This is a Wonderland that holds perils for Alice, played by Mia Wasikowska with beauty and pluck. The Red Queen wishes her ill and the White Queen (Anne Hathaway) wishes her well, perhaps because both are formed according to the rules of Wonderland queens. To be sure, the insecure White Queen doesn't exhaust herself in making Alice welcome. The Queens, the Mad Hatter, Alice, the Knave of Hearts (Crispin Glover) and presumably Tweedledee and Tweedledum are versions of humans; the others are animated, voiced with great zest by such as Stephen Fry (Cheshire), Alan Rickman (Absolem the caterpillar), Michael Sheen (White Rabbit), and Timothy Spall, Barbara Windsor and Christopher Lee.
The film is enchanting in its mordant way until, unfortunately, it arrives at its third act.
Why does "Alice in Wonderland" have to end with an action sequence? Characters not rich enough? Story run out? Little minds, jazzed by sugar from the candy counter, might get too worked up without it? Or is it that executives, not trusting their artists and timid about real stories, demand an action climax as insurance? Insurance of what? That the story will have a beginning and a middle but nothing so tedious as an ending?
Rating: Three stars.
(Crime drama, R, 140 minutes).
Three cops, three journeys to what we suspect will be doom. No good can come of the lives they lead. They aren't bad guys, not precisely, but they occupy a world of such unremitting violence and cynicism that they're willing to do what it takes to survive. In the kind of coincidence provided only by fate or screenplays, each one will mean trouble for the other two.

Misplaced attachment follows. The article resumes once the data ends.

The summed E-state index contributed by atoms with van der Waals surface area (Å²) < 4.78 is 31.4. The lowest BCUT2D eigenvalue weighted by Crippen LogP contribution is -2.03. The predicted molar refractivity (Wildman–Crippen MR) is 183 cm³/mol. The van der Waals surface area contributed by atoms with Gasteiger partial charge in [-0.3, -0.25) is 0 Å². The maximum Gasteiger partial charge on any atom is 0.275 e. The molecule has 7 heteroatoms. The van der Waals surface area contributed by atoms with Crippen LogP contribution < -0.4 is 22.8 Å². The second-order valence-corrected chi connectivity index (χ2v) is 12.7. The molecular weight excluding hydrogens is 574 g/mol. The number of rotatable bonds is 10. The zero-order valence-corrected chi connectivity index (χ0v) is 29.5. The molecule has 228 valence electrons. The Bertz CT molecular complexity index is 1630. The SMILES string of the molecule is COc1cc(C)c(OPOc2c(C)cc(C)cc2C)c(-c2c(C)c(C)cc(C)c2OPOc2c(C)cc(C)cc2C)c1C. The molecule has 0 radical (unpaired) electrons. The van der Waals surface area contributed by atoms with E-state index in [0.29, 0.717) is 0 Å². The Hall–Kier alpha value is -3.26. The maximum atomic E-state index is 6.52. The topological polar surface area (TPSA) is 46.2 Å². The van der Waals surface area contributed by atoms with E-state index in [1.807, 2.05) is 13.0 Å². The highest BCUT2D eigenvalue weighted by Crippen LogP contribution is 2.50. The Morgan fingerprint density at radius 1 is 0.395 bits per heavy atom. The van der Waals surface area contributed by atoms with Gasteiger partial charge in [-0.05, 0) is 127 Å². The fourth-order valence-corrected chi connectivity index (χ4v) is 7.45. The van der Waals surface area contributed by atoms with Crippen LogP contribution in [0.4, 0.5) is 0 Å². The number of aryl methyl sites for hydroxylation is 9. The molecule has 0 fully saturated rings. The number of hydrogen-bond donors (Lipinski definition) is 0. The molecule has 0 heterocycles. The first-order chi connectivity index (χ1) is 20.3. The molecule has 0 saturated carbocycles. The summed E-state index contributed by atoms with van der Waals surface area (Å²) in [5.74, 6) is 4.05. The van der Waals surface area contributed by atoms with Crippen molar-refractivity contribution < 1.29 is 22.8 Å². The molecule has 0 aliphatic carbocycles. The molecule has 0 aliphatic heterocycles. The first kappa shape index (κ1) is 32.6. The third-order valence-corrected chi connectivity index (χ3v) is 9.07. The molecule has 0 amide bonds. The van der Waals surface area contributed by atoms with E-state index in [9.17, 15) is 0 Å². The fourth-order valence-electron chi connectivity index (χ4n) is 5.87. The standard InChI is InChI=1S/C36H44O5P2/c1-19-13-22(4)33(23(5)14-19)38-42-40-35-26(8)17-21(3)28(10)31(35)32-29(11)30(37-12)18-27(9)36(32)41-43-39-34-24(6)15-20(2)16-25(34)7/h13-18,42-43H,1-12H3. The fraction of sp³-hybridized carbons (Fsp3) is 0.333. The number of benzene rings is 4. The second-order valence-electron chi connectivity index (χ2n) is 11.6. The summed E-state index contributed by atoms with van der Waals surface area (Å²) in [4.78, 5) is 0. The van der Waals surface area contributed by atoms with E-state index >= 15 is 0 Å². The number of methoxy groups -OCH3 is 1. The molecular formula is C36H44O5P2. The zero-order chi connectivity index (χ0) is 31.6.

Richard Gere gets top billing as Eddie, a veteran with one week left before retirement. It is a movie convention that anyone who has a week to go before retirement must die before that week is up, but Eddie seems impatient. As the film opens, he wakes up, chugs some whiskey from a bottle, and points a revolver into his mouth, never a good sign.
Don Cheadle is Tango, who is completely embedded undercover in Brooklyn's toughest drug precinct, where he has blended in so well with the bad guys that it's a fine line separating him from crime. His friend is Caz (Wesley Snipes), a dealer trying to go straight after prison; they share one of those inexplicable bonds between two tough guys, causing themselves to consider each other brothers when they should really be nothing of the kind.
The third cop, Sal (Ethan Hawke), is a narc whose wife (Lili Taylor) provides him with more of a melodramatic emergency than we are prepared to believe. They have seven kids, live in a house too small for them, and the mold in the walls provokes potentially dangerous asthma attacks. Oh, and she's pregnant. Having twins.
Sal has made an offer on a new place for which he cannot make the first payment. He desperately needs cash, and there's a lot of it around in his work. Tango needs to somehow use Caz and yet spare him. Eddie needs to negotiate an alcoholic haze for seven more days before he can go fishing.
These are fine actors. The milieu involves a tough, poker-playing, substance-abusing, hard-bitten world where the law meets crime and the two sides have more in common with each other than with civilians. I don't believe it's like this for most cops, but somehow it is for the majority of movie cops.
The director of "Brooklyn's Finest," Antoine Fuqua, made "Training Day" (2001), the film Denzel Washington won an Oscar for and that powerfully co-starred Hawke. This film has the same level of savage violence and the same cops operating outside the same law, but the human stakes are more obvious and less convincing. The film falls short of the high mark Fuqua obviously set for himself.
Rating: Three stars.